Designing a vegetable garden involves choosing a location, selecting vegetable types, calculating the size and planning the layout. Drawing a diagram helps visualize the garden layout and ensures the vegetables have enough space.
The types of vegetables planted in the garden affects the layout and the amount of space needed. Vining vegetables, such as cucumbers and squash, need plenty of ground space or a trellis to grow upward. Corn also takes a lot of space because of the size of plants. Tall plants should go in a location where they won't block the sunlight from reaching other vegetables.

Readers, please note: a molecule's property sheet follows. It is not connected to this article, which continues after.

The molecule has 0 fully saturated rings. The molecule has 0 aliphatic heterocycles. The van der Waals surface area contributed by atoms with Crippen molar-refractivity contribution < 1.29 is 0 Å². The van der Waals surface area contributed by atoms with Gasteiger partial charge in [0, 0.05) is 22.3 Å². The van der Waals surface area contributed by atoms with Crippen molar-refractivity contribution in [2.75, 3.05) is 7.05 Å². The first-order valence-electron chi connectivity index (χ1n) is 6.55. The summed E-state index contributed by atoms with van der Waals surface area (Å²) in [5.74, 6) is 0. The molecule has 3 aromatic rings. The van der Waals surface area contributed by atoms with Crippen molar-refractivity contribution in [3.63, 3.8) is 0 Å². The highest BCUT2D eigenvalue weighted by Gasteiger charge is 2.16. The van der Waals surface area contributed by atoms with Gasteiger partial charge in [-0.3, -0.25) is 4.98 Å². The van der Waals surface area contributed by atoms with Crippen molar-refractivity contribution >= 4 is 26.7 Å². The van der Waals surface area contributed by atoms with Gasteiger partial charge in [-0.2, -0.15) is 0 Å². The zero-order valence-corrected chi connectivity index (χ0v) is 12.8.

The layout of the plants is another factor. Traditional row planting requires at least 18 inches between rows of vegetables. This style keeps the vegetables organized and works on a garden plot of any size. Intensive cropping is a method for plants grouped together with little space in bands between 1 and 4 feet wide. A band wider than 4 feet makes it difficult to reach the middle.
With an idea of the types of number of vegetable plants going in the garden, measuring out the space is key to the design. The location in the yard also affects the size and layout. The garden needs plenty of sun, protection from strong winds, and proper drainage. The garden also needs to fit in the area with space around the edges.